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The drug war's good guys, bad guys and fall guys
'Traffic' frightens, informs, enthralls
(CNN) -- Steven Soderbergh's latest film, "Traffic," is being heralded as an indictment of America's ineffectual war on drugs. Using natural lighting, hand-held cameras, various film processes, and three separate dramatic stories Soderbergh also has fashioned a blistering, thought-provoking modern masterpiece.
The film is based on "Traffik," a 1989 British Channel 4 miniseries that traced a drug route from Pakistan through Europe and into Great Britain. Screenwriter Stephen Gaghan has placed the action in Mexico and the United States, but otherwise has stuck to the main structure of the original. Using a large ensemble cast, Soderbergh has created a deeply layered, complex story that offers no solution for ending the war on drugs. In fact, he makes a strong case that the government's drug policies are riddled with good intentions that ultimately lead to hypocrisy, lies and failure.
Using three disparate stories featuring politicians, cops, victims, lawyers and drug lords, "Traffic" looks at all sides of the tangled web that has created the deeply disturbing problem of rampant drug use in America.
A 'czar' with a problem at home
One story centers on Robert Wakefield (Michael Douglas), an Ohio State Supreme Court Justice whom the president has just appointed as the nation's "drug czar." His naivete about the complexities of the country's drug problem is mirrored by his blissful ignorance, in his own home, of his daughter's heroin addiction. Newcomer Erika Christensen plays the daughter (Julia Ormond had the role in the British version) and Amy Irving portrays his wife.
A second tale features the actual drug dealers and two undercover Drug Enforcement Agency operatives trying to bring them to justice. Don Cheadle turns in an excellent performance as Agent Montel Gordon, and Luis Guzman plays his partner Ray Castro.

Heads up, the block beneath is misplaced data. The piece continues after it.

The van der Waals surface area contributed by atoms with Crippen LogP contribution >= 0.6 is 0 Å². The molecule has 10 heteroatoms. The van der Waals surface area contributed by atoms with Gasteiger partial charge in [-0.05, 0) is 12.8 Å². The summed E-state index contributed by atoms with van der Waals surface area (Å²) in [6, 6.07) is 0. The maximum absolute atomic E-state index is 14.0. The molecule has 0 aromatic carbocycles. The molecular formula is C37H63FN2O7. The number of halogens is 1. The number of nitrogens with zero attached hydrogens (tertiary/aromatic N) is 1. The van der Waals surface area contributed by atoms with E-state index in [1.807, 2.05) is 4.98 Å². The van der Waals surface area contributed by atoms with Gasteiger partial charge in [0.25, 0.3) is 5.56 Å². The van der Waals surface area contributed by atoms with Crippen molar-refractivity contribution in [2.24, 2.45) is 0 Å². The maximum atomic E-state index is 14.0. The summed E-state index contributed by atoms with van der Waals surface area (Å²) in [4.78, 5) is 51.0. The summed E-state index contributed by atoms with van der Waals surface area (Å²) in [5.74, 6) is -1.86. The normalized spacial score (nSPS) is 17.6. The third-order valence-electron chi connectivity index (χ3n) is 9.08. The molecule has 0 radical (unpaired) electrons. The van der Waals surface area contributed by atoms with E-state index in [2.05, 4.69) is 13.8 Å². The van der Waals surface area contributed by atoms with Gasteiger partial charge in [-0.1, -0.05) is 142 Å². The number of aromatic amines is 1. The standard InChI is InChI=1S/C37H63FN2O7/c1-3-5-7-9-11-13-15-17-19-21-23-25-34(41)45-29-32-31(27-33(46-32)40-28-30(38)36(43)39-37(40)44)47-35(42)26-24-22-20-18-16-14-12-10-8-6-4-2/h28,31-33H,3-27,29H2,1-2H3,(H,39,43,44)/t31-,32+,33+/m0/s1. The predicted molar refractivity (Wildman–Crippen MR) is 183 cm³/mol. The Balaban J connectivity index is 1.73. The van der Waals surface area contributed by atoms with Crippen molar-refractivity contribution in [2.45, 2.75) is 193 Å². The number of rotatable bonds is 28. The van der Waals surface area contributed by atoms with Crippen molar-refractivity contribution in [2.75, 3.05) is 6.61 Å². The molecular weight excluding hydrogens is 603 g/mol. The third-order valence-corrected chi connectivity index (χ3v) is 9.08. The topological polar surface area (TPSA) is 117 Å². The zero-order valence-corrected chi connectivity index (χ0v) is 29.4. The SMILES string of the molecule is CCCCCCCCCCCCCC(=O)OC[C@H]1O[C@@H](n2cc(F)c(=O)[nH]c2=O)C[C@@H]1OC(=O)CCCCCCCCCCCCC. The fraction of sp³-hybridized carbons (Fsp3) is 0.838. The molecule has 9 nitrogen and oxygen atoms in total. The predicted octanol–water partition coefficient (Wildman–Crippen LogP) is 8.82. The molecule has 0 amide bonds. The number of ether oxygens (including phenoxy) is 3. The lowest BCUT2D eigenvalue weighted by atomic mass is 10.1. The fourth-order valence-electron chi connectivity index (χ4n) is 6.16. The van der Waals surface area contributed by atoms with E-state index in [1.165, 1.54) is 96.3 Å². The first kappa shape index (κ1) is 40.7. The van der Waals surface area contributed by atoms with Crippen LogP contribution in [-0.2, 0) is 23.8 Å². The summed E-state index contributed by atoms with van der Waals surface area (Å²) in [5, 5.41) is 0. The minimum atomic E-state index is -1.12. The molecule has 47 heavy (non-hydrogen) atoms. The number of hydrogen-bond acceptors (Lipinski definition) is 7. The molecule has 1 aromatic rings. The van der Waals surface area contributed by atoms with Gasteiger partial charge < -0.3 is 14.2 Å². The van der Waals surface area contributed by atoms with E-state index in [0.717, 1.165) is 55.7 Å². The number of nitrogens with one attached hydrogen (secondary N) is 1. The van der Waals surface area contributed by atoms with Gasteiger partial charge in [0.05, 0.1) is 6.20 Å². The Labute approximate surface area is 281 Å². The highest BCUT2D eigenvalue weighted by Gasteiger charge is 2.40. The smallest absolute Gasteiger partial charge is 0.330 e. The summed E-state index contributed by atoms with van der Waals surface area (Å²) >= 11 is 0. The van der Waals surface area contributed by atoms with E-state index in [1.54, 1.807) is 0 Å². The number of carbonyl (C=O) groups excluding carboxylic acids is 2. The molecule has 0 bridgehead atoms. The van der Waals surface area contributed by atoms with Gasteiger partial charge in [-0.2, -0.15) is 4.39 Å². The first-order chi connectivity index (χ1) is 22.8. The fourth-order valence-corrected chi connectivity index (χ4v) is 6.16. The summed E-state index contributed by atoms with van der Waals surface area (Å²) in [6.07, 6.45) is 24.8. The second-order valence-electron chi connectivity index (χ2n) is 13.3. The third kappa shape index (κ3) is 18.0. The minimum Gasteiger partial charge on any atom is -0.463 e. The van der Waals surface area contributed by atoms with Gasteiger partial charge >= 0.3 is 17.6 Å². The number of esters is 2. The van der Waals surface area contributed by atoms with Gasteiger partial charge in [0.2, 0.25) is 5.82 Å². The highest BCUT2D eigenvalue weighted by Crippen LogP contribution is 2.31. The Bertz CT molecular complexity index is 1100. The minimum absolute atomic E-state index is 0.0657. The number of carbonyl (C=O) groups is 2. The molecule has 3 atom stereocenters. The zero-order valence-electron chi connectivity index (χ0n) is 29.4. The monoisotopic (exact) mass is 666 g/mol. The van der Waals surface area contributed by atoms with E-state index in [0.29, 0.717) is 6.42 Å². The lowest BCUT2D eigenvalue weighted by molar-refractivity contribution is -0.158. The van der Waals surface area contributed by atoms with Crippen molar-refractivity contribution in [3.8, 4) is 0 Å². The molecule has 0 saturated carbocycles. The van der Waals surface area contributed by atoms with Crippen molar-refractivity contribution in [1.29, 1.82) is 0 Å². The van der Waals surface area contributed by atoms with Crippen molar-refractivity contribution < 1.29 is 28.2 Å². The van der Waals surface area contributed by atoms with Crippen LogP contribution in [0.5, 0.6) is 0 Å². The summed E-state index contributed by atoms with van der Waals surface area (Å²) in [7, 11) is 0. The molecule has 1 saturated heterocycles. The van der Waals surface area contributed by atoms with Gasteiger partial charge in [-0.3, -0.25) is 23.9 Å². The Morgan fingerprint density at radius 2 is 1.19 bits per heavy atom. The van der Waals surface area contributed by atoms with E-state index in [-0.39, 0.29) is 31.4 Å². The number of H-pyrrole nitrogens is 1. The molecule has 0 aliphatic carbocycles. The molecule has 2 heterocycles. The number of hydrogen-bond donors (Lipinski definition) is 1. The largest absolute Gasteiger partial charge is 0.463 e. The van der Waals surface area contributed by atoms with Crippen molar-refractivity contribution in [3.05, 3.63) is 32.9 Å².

They've busted a mid-level drug trafficker portrayed by Miguel Ferrer. He's their main witness against a wealthy dealer, Carlos Ayala (Steven Bauer), who lives in an upscale suburb of San Diego, California, with his pregnant wife, Helena (Catherine Zeta-Jones), who has no idea how he supports their lavish lifestyle. When he's arrested, she finds herself suddenly enmeshed with Mexican drug suppliers, the DEA and her husband's sleazy lawyer, played by Dennis Quaid.
The third story packs the biggest punch. Benicio Del Toro gives an Oscar-worthy performance as Javier Rodriguez, an honest Mexican border cop who works in the trenches of corruption, power and greed where the drugs enter the country. His gritty, stark portrayal is the heart and soul of the film. Del Toro is an old-school method actor, and he digs deeply into this rich and meaty role.
Great direction, photography
The exceptional direction and hand-held cinematography by Soderbergh (he uses a pseudonym, Peter Andrews, for his camera work), give this film its frightening sense of reality. This docudrama approach is highly effective, and takes an already provocative movie and turns it into a genuine thrill.
"Traffic" is one of those rare films that manages to have a social conscience without resorting to preaching, is heart-wrenching but not sentimental, and insightful without offering standard solutions.
If you're one of those people who want to see all the films nominated for Academy Awards, you'd better put this one at the top of your list.
"Traffic" opens nationwide on Friday. Rated R. 147 minutes.
Steven Soderbergh is busy, happy, planning next film
'Traffic' official site
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